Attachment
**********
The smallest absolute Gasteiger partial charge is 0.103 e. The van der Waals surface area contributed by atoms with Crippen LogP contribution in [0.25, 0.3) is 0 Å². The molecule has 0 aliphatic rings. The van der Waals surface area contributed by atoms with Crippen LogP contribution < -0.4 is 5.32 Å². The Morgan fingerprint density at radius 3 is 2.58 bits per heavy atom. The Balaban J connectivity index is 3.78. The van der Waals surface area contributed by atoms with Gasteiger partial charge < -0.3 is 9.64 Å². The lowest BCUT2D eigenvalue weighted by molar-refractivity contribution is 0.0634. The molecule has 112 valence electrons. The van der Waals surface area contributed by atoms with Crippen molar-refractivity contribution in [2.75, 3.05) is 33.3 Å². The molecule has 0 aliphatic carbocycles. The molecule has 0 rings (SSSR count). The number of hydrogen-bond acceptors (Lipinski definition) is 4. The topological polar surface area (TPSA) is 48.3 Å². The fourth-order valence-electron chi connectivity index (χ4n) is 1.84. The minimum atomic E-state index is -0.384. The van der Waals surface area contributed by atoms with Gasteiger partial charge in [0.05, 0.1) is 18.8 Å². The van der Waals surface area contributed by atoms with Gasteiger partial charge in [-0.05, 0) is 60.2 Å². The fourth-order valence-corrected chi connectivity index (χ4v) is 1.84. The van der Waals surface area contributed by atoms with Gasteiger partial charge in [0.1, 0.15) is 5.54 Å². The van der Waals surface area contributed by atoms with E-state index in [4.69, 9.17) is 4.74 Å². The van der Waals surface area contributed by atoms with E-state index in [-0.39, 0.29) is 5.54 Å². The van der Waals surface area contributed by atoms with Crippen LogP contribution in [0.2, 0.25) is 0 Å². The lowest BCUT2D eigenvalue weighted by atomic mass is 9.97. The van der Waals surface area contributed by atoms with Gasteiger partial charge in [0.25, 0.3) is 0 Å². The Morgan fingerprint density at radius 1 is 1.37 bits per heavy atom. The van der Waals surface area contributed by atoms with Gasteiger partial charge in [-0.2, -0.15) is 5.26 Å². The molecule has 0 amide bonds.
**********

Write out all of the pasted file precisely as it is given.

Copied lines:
The smallest absolute Gasteiger partial charge is 0.103 e. The van der Waals surface area contributed by atoms with Crippen LogP contribution in [0.25, 0.3) is 0 Å². The molecule has 0 aliphatic rings. The van der Waals surface area contributed by atoms with Crippen LogP contribution < -0.4 is 5.32 Å². The Morgan fingerprint density at radius 3 is 2.58 bits per heavy atom. The Balaban J connectivity index is 3.78. The van der Waals surface area contributed by atoms with Gasteiger partial charge < -0.3 is 9.64 Å². The lowest BCUT2D eigenvalue weighted by molar-refractivity contribution is 0.0634. The molecule has 112 valence electrons. The van der Waals surface area contributed by atoms with Crippen molar-refractivity contribution in [2.75, 3.05) is 33.3 Å². The molecule has 0 aliphatic carbocycles. The molecule has 0 rings (SSSR count). The number of hydrogen-bond acceptors (Lipinski definition) is 4. The topological polar surface area (TPSA) is 48.3 Å². The fourth-order valence-electron chi connectivity index (χ4n) is 1.84. The minimum atomic E-state index is -0.384. The van der Waals surface area contributed by atoms with Gasteiger partial charge in [0.05, 0.1) is 18.8 Å². The van der Waals surface area contributed by atoms with Gasteiger partial charge in [-0.05, 0) is 60.2 Å². The fourth-order valence-corrected chi connectivity index (χ4v) is 1.84. The van der Waals surface area contributed by atoms with Gasteiger partial charge in [0.1, 0.15) is 5.54 Å². The van der Waals surface area contributed by atoms with E-state index in [4.69, 9.17) is 4.74 Å². The van der Waals surface area contributed by atoms with E-state index in [-0.39, 0.29) is 5.54 Å². The van der Waals surface area contributed by atoms with Crippen LogP contribution in [0.2, 0.25) is 0 Å². The lowest BCUT2D eigenvalue weighted by atomic mass is 9.97. The van der Waals surface area contributed by atoms with Gasteiger partial charge in [0.25, 0.3) is 0 Å². The Morgan fingerprint density at radius 1 is 1.37 bits per heavy atom. The van der Waals surface area contributed by atoms with Gasteiger partial charge in [-0.2, -0.15) is 5.26 Å². The molecule has 0 amide bonds.